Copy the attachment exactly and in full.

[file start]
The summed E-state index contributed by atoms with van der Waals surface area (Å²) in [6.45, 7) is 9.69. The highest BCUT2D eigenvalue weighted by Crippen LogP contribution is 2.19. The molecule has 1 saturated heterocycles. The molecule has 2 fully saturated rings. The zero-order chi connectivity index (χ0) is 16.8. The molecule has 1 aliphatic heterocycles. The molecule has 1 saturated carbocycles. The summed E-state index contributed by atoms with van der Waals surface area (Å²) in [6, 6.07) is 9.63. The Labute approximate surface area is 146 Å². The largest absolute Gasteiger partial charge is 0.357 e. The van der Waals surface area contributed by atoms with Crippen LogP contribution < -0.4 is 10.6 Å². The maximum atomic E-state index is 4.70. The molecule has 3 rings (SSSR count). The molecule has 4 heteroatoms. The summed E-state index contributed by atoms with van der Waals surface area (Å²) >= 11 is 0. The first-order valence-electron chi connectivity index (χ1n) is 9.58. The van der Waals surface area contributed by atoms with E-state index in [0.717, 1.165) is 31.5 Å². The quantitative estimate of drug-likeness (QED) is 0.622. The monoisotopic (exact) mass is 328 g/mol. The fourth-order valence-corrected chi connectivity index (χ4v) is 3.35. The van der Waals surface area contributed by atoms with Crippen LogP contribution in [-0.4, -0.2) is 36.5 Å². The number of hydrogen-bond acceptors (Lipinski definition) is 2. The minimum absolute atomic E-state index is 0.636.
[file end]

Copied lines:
The summed E-state index contributed by atoms with van der Waals surface area (Å²) in [6.45, 7) is 9.69. The highest BCUT2D eigenvalue weighted by Crippen LogP contribution is 2.19. The molecule has 1 saturated heterocycles. The molecule has 2 fully saturated rings. The zero-order chi connectivity index (χ0) is 16.8. The molecule has 1 aliphatic heterocycles. The molecule has 1 saturated carbocycles. The summed E-state index contributed by atoms with van der Waals surface area (Å²) in [6, 6.07) is 9.63. The Labute approximate surface area is 146 Å². The largest absolute Gasteiger partial charge is 0.357 e. The van der Waals surface area contributed by atoms with Crippen LogP contribution < -0.4 is 10.6 Å². The maximum atomic E-state index is 4.70. The molecule has 3 rings (SSSR count). The molecule has 4 heteroatoms. The summed E-state index contributed by atoms with van der Waals surface area (Å²) >= 11 is 0. The first-order valence-electron chi connectivity index (χ1n) is 9.58. The van der Waals surface area contributed by atoms with E-state index in [0.717, 1.165) is 31.5 Å². The quantitative estimate of drug-likeness (QED) is 0.622. The monoisotopic (exact) mass is 328 g/mol. The fourth-order valence-corrected chi connectivity index (χ4v) is 3.35. The van der Waals surface area contributed by atoms with Crippen LogP contribution in [-0.4, -0.2) is 36.5 Å². The number of hydrogen-bond acceptors (Lipinski definition) is 2. The minimum absolute atomic E-state index is 0.636.